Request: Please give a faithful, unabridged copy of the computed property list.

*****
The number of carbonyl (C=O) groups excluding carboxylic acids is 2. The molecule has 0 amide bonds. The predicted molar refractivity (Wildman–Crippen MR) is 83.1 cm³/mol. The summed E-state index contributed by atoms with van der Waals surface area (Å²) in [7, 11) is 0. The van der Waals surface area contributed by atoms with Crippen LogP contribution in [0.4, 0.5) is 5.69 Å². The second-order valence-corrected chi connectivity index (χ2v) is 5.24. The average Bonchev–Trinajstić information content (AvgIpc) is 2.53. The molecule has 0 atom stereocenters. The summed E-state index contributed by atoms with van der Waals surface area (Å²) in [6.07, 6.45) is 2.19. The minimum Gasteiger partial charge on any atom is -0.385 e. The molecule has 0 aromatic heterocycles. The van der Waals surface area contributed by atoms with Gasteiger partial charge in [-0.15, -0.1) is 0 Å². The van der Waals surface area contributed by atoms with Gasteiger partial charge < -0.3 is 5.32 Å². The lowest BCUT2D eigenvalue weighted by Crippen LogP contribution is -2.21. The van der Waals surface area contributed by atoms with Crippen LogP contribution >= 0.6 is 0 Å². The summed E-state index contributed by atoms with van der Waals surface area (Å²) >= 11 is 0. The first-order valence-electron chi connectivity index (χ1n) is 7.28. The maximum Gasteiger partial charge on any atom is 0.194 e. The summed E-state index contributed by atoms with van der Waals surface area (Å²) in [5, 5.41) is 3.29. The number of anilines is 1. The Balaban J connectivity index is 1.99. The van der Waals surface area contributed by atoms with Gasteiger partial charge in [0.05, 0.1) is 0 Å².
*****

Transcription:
The number of carbonyl (C=O) groups excluding carboxylic acids is 2. The molecule has 0 amide bonds. The predicted molar refractivity (Wildman–Crippen MR) is 83.1 cm³/mol. The summed E-state index contributed by atoms with van der Waals surface area (Å²) in [7, 11) is 0. The van der Waals surface area contributed by atoms with Crippen LogP contribution in [0.4, 0.5) is 5.69 Å². The second-order valence-corrected chi connectivity index (χ2v) is 5.24. The average Bonchev–Trinajstić information content (AvgIpc) is 2.53. The molecule has 0 atom stereocenters. The summed E-state index contributed by atoms with van der Waals surface area (Å²) in [6.07, 6.45) is 2.19. The minimum Gasteiger partial charge on any atom is -0.385 e. The molecule has 0 aromatic heterocycles. The van der Waals surface area contributed by atoms with Gasteiger partial charge in [-0.15, -0.1) is 0 Å². The van der Waals surface area contributed by atoms with Gasteiger partial charge < -0.3 is 5.32 Å². The lowest BCUT2D eigenvalue weighted by Crippen LogP contribution is -2.21. The van der Waals surface area contributed by atoms with Crippen LogP contribution >= 0.6 is 0 Å². The summed E-state index contributed by atoms with van der Waals surface area (Å²) >= 11 is 0. The first-order valence-electron chi connectivity index (χ1n) is 7.28. The maximum Gasteiger partial charge on any atom is 0.194 e. The summed E-state index contributed by atoms with van der Waals surface area (Å²) in [5, 5.41) is 3.29. The number of anilines is 1. The Balaban J connectivity index is 1.99. The van der Waals surface area contributed by atoms with Gasteiger partial charge in [0.05, 0.1) is 0 Å².